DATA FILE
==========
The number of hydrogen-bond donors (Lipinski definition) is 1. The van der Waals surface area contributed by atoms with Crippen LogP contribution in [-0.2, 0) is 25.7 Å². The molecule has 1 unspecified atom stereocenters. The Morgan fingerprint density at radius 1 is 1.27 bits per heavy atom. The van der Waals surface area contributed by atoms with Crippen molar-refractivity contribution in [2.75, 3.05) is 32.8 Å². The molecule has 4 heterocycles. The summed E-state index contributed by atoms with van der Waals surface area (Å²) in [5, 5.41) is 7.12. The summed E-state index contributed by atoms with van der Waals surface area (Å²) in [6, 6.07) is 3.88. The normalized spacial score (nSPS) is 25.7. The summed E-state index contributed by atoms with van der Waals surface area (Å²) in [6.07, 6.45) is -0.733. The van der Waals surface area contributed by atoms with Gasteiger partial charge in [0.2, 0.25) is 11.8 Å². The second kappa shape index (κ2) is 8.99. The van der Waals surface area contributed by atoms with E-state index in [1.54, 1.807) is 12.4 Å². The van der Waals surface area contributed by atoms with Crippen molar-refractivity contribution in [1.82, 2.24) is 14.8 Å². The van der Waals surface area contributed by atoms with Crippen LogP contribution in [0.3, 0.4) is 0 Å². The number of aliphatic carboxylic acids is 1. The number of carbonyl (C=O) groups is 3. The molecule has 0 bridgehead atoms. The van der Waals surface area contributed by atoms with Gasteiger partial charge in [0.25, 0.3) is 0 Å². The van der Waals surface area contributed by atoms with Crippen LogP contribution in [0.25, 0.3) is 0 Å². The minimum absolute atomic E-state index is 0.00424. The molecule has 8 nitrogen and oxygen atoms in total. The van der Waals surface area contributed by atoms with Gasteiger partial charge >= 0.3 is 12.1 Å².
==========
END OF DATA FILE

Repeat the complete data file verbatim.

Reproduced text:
The number of hydrogen-bond donors (Lipinski definition) is 1. The van der Waals surface area contributed by atoms with Crippen LogP contribution in [-0.2, 0) is 25.7 Å². The molecule has 1 unspecified atom stereocenters. The Morgan fingerprint density at radius 1 is 1.27 bits per heavy atom. The van der Waals surface area contributed by atoms with Crippen molar-refractivity contribution in [2.75, 3.05) is 32.8 Å². The molecule has 4 heterocycles. The summed E-state index contributed by atoms with van der Waals surface area (Å²) in [5, 5.41) is 7.12. The summed E-state index contributed by atoms with van der Waals surface area (Å²) in [6, 6.07) is 3.88. The normalized spacial score (nSPS) is 25.7. The summed E-state index contributed by atoms with van der Waals surface area (Å²) in [6.07, 6.45) is -0.733. The van der Waals surface area contributed by atoms with Gasteiger partial charge in [0.2, 0.25) is 11.8 Å². The second kappa shape index (κ2) is 8.99. The van der Waals surface area contributed by atoms with E-state index in [1.54, 1.807) is 12.4 Å². The van der Waals surface area contributed by atoms with Crippen molar-refractivity contribution in [1.82, 2.24) is 14.8 Å². The van der Waals surface area contributed by atoms with Crippen LogP contribution in [0.3, 0.4) is 0 Å². The number of aliphatic carboxylic acids is 1. The number of carbonyl (C=O) groups is 3. The molecule has 0 bridgehead atoms. The van der Waals surface area contributed by atoms with Gasteiger partial charge in [0.25, 0.3) is 0 Å². The van der Waals surface area contributed by atoms with Crippen LogP contribution in [0.25, 0.3) is 0 Å². The minimum absolute atomic E-state index is 0.00424. The molecule has 8 nitrogen and oxygen atoms in total. The van der Waals surface area contributed by atoms with Gasteiger partial charge >= 0.3 is 12.1 Å².